Europe’s biggest open fast-charging network to ask ‘exorbitant’ prices for recharging
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Europe’s biggest open fast-charging network to ask ‘exorbitant’ prices for recharging

The company lured its customers by offering charging for €8, regardless of the amount of electricity. Credit: Ionity

Starting from 31 January, clients of Ionity, Europe’s largest open network of high-speed charging stations for electric vehicles, will have to pay 79 cents/kWh instead of a fixed rate of €8 per charge.

“The welcome phase is over,” said Michael Hajesch, the CEO of Ionity, which is a joint venture of BMW Group, Daimler AG, Ford Motor Company and the Volkswagen Group with Audi and Porsche, reports Electrive. By putting the price at 79 cents/kWh, charging a larger electric vehicle model will soon cost at least €47.

Ionity has installed over 200 charging stations along motorways in all of Europe, with over 860 high-power charging points in 20 countries. In Belgium, there are seven Ionity stations at the moment: in both directions in Wetteren (East Flanders), Froyennes (Hainaut) and Le Roeulx/Thieu (also Hainaut), as well as one more in one direction in Bierzet (Liège). By the end of 2020, the company wants to have 400 high-power charging stations in 24 countries, reports Het Laatste Nieuws.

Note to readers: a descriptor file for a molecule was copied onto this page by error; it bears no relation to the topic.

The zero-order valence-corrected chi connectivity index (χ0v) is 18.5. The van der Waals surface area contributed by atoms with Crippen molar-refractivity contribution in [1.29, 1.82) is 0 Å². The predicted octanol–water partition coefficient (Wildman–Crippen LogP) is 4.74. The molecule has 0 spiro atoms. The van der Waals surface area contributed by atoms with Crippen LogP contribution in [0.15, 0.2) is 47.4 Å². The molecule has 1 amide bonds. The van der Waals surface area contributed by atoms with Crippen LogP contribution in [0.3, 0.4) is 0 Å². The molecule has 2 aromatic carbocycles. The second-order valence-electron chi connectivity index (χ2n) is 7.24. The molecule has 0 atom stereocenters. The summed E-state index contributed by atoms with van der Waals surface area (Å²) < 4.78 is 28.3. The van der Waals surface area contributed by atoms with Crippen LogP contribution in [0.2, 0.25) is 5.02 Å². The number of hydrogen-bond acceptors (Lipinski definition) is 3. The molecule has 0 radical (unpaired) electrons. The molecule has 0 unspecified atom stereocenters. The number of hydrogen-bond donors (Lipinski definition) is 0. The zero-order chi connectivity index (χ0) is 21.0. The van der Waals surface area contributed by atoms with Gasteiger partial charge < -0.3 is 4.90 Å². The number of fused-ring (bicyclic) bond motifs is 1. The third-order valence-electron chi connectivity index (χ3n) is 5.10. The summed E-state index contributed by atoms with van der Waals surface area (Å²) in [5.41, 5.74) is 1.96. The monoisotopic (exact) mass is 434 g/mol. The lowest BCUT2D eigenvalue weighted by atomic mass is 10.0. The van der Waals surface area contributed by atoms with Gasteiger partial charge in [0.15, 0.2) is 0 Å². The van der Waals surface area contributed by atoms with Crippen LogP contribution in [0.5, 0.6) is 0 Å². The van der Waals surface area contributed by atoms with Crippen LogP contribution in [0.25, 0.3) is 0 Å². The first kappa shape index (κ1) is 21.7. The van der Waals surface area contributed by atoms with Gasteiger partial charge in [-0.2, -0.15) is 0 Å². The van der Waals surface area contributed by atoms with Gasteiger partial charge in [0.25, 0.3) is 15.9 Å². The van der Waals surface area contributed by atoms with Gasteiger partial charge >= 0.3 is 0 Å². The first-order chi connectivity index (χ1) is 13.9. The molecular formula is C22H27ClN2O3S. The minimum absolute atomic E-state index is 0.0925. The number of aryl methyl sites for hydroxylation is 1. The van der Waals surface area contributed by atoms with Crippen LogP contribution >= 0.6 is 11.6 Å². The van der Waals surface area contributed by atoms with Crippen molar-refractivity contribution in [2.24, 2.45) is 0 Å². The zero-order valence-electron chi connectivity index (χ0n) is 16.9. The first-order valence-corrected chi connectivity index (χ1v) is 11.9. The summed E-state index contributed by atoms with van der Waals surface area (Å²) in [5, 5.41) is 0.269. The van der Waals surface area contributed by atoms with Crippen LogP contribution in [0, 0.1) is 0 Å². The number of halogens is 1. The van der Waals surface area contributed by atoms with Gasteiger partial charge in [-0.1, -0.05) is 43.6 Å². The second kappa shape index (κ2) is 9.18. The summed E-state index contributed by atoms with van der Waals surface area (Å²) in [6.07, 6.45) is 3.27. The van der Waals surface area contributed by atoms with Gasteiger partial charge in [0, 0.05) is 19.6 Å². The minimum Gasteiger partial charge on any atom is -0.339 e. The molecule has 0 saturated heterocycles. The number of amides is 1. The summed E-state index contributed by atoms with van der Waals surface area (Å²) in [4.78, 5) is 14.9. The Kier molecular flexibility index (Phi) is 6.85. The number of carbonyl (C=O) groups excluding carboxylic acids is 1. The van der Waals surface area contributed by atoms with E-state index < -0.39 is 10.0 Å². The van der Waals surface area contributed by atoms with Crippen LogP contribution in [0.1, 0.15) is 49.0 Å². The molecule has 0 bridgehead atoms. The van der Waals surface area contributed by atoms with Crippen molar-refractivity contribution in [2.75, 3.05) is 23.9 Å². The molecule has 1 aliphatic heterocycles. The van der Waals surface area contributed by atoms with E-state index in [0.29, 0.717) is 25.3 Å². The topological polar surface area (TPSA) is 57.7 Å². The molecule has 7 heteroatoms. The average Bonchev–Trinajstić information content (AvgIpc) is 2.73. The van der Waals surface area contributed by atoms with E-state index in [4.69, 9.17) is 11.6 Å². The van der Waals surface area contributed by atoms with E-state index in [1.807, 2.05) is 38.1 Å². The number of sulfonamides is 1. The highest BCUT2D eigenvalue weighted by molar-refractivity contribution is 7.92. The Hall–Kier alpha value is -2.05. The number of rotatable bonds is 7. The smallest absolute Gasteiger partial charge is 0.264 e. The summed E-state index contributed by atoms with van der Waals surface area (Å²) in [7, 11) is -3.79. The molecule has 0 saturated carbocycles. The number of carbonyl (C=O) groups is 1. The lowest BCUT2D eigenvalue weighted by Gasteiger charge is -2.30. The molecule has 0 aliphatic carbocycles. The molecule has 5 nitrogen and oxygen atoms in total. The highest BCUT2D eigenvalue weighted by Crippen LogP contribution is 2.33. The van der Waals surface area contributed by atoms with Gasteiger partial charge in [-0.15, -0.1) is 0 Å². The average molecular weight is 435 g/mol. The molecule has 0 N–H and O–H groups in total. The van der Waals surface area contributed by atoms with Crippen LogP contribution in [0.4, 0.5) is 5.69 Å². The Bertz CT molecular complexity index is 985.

The company lured its customers by offering chargings for €8, regardless of the amount of electricity that was used.

Electric vehicles with a wider range, like the Tesla Model 3, the Audi e-tron quattro and the Porsche Taycan, have a 77kWh battery, meaning that a charge of 60 kWh will cost €47.4, and a full charge will cost €60.

“With this exorbitant price, it will cost me €60 to charge my car, meaning I will be paying €15 per 100 km, which is more expensive than conventional cars,” said Bram Vandewalle, who drives a Tesla Model 3, on Twitter. However, a driving range of 400 km per full charge is broadly calculated, according to Electrive, which assumes it would be closer to 200 to 350 km, depending on the driving behaviour and consumption of the car.

In addition to the direct charging method via Ionity’s open network, clients can also refuel via Mobility Service Providers (MSPs), like Audi e-tron Charging Service, Mercedes me Charge, BMW ChargeNow, Porsche Charging Service and Volkswagen WeCharge. The system is comparable to a fuel card for company cars that can be used with different brands.

Ionity then agrees on a price with an MSP, which in turn sets a price for the client. Ionity does not want to communicate about the B2B price it asks of MSPs, but it is suggested that charging via an MSP is cheaper than Ionity’s 79 cents/kWh.

Maïthé Chini
The Brussels Times

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